Province releases accountability report
AMHERST – While emergency room closures still occur, the province’s fourth Emergency Department Accountability Report indicates they are fewer and farther apart in Cumberland County.
The report issued earlier this week indicates that ERs are staying open because of the creation of collaborative emergency centres, three of which are located in the county.
Compared to four years ago, the number of hours of closures has gone down 21 per cent – when Health and Wellness began collecting the data.
In the seven communities that have collaborative emergency centres, including Parrsboro, Springhill and Pugwash, that decline is even more dramatic – a 92 per cent drop in the number of hours the emergency department is closed.
"Our emergency care system is better across Nova Scotia, thanks to the nurses, paramedics, doctors and those work in collaborative emergency centres and who've provided good care and helped change the system in order to keep emergency rooms open," Health and Wellness Minister David Wilson said in a news release. "CECs are a great new way to deliver better care sooner, a model that is being copies across Canada. We know that there are still some places where more improvements can be made, and we are listening to communities that tell us government can do even better."
In Cumberland County, where ER closures were commonplace in the three smaller hospitals, the number of closures sharply declined.
In Parrsboro, the hospital’s ER closed for only 66 hours between July 27, 2011 and July 26, 2013; compared to 426 hours between July 27, 2010 and July 26, 2011 – the day before the CEC opened.
The difference is more dramatic at All Saints Hospital. There were only 47 hours of closure there between March 28, 2012 and March 27, 2013; compared to 1,212 between March 28, 2011 and March 27, 2012.
In Pugwash, there were 1,204 hours the ER was closed between Sept. 19, 2011 and Sept. 18, 2012. Between Sept. 19, 2012 and July 31, 2013 there were 80 hours when the CEC was on reduced services.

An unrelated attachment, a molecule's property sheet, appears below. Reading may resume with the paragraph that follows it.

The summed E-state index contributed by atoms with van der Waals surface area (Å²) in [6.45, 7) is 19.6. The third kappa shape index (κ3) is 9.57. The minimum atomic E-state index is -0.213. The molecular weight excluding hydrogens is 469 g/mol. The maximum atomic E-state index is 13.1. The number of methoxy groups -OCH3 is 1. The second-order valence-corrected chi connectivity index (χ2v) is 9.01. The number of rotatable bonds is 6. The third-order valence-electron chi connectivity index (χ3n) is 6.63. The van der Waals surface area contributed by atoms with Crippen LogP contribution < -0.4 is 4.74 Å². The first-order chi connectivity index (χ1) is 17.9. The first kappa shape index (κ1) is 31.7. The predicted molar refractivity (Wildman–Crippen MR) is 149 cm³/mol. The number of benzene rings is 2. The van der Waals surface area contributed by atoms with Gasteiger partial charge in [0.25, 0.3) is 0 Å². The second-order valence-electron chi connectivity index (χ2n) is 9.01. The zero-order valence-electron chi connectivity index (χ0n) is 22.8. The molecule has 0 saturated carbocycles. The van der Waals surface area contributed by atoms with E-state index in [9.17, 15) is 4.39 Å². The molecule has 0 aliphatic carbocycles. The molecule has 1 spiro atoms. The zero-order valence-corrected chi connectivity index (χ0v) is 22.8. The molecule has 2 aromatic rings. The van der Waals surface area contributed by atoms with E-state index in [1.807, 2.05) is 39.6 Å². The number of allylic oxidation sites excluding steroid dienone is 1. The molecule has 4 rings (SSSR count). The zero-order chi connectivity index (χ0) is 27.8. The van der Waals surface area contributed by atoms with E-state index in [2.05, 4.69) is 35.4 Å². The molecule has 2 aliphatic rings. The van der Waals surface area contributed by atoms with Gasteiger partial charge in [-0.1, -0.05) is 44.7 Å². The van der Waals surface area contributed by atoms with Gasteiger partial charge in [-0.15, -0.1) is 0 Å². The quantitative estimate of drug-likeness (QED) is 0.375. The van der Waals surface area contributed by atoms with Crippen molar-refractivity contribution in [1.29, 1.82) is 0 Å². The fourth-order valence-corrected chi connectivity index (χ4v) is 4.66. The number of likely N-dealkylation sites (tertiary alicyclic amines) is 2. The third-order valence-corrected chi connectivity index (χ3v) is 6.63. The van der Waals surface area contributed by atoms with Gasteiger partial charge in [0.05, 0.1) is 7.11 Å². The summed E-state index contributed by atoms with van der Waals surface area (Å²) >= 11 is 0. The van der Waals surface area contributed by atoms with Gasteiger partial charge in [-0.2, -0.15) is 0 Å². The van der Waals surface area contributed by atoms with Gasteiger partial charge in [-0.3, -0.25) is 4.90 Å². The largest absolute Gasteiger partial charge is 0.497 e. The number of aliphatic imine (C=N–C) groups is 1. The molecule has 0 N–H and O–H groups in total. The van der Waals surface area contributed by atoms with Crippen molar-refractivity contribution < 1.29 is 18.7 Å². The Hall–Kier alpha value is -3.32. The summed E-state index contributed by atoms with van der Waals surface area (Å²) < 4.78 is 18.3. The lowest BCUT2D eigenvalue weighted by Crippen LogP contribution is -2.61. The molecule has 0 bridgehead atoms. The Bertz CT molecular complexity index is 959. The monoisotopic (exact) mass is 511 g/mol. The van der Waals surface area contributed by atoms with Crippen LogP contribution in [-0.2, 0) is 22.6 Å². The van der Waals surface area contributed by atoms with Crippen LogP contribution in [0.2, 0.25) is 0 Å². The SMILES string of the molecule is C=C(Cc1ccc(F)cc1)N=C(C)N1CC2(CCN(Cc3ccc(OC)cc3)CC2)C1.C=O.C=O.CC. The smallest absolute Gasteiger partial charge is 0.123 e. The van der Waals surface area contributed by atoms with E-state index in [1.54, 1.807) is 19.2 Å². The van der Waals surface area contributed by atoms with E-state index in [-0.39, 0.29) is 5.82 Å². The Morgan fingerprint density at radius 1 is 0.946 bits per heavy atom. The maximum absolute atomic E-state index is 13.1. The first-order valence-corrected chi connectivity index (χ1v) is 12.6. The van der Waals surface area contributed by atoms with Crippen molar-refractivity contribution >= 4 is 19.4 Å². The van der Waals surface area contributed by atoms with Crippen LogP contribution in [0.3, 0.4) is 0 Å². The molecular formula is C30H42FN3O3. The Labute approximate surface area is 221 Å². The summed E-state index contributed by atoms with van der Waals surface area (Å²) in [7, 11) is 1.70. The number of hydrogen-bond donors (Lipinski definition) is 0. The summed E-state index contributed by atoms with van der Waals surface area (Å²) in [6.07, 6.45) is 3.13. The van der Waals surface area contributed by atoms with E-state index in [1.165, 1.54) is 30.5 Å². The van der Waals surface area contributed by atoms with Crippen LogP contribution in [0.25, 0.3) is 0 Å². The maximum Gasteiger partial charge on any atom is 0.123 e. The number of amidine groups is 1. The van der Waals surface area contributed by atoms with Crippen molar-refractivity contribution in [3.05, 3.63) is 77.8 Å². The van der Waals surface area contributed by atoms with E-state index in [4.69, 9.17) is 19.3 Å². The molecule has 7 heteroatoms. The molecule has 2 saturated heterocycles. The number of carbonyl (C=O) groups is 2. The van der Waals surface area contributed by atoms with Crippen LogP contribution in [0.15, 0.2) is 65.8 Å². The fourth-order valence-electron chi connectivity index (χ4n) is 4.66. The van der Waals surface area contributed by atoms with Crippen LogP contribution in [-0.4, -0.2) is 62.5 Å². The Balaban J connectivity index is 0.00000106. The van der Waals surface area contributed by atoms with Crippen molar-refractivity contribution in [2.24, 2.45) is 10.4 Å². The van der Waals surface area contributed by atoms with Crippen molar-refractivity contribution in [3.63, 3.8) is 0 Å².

This is good news for the Cumberland Health Authority, that took a lead role in creating the collaborative practice model with doctors and nurses working with nurse practitioners and paramedics with physician oversight.
“There has been a significant reduction in the number of closures. There is but a handful now and it’s usually the rare occasion when there’s a last-minute sick call from a paramedic or a physician is unavailable and we cannot find someone to replace him in time,” health authority CEO Bruce Quigley said.
Because physicians no longer have responsibility to provide 24-hour coverage in the emergency departments, Quigley said, they are more available in their offices.”
Quigley said working as a team with nurse practitioners, there are more appointments available during daytime hours and patients can see a primary care provider rather than having no option than to go to the ER.
Since Nova Scotia introduced the CEC concept, governments in Saskatchewan and Prince Edward Island have said they want to bring in the model. Officials from both provinces visited the CECs in Springhill and Parrsboro.
"In many communities, Nova Scotians were waiting weeks to see a doctor and small rural emergency rooms were frequently closed," said Wilson. "CECs have made a huge difference, creating reliable access to health-care services and better care overall."
The annual accountability report is required under the province's Emergency Department Closures Accountability Act. The act states district health authorities are to consult with their communities about closures, during public forums and to consider solutions, proposed by the community, to keep emergency departments open.
"CECs are community-based and locally managed solutions to the basic health care needs of Nova Scotians, while maintaining ready access to 24 hour emergency care," said Dr. John Ross, the province's emergency care advisor. "The innovative core teams of paramedics, nurses, and physicians, with support from many others, make best use of available resources."
According to the Accountability Report on Emergency Departments, in 2012-13, emergency departments in hospitals across the province were open 95.4 per cent of the time, overall. Twenty-five of the province's 38 hospitals, including the Cumberland Regional Health Care Centre, had no closures over that year.
Thirteen hospitals did experience closures, for a total of 15,083 hours.
The report can be found at http://novascotia.ca/DHW/ .